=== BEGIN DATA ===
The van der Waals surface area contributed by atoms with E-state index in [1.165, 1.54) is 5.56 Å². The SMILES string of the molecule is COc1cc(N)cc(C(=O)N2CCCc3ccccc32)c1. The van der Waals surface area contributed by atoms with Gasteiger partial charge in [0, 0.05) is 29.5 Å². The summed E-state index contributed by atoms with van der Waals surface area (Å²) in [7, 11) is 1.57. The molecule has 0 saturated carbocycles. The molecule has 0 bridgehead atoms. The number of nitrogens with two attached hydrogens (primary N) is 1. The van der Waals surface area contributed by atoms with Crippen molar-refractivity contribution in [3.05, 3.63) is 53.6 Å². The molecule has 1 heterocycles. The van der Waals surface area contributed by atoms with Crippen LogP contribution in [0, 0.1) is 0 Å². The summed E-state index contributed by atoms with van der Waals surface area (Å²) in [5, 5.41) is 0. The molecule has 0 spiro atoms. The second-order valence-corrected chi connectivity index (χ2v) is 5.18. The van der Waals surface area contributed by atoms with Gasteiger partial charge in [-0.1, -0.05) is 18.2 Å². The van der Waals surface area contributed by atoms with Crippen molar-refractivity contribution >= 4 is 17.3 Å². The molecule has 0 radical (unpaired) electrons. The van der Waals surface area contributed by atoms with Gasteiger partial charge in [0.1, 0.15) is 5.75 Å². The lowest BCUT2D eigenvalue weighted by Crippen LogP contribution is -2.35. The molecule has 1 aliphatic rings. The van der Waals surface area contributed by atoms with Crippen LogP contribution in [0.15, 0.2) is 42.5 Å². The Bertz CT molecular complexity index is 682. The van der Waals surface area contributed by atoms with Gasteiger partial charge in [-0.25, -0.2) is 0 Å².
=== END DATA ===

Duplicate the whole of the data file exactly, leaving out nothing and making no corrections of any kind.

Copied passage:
The van der Waals surface area contributed by atoms with E-state index in [1.165, 1.54) is 5.56 Å². The SMILES string of the molecule is COc1cc(N)cc(C(=O)N2CCCc3ccccc32)c1. The van der Waals surface area contributed by atoms with Gasteiger partial charge in [0, 0.05) is 29.5 Å². The summed E-state index contributed by atoms with van der Waals surface area (Å²) in [7, 11) is 1.57. The molecule has 0 saturated carbocycles. The molecule has 0 bridgehead atoms. The number of nitrogens with two attached hydrogens (primary N) is 1. The van der Waals surface area contributed by atoms with Crippen molar-refractivity contribution in [3.05, 3.63) is 53.6 Å². The molecule has 1 heterocycles. The van der Waals surface area contributed by atoms with Crippen LogP contribution in [0, 0.1) is 0 Å². The summed E-state index contributed by atoms with van der Waals surface area (Å²) in [5, 5.41) is 0. The molecule has 0 spiro atoms. The second-order valence-corrected chi connectivity index (χ2v) is 5.18. The van der Waals surface area contributed by atoms with Gasteiger partial charge in [-0.1, -0.05) is 18.2 Å². The van der Waals surface area contributed by atoms with Crippen molar-refractivity contribution >= 4 is 17.3 Å². The molecule has 0 radical (unpaired) electrons. The van der Waals surface area contributed by atoms with Gasteiger partial charge in [0.1, 0.15) is 5.75 Å². The lowest BCUT2D eigenvalue weighted by Crippen LogP contribution is -2.35. The molecule has 1 aliphatic rings. The van der Waals surface area contributed by atoms with Crippen LogP contribution in [0.15, 0.2) is 42.5 Å². The Bertz CT molecular complexity index is 682. The van der Waals surface area contributed by atoms with Gasteiger partial charge in [-0.25, -0.2) is 0 Å².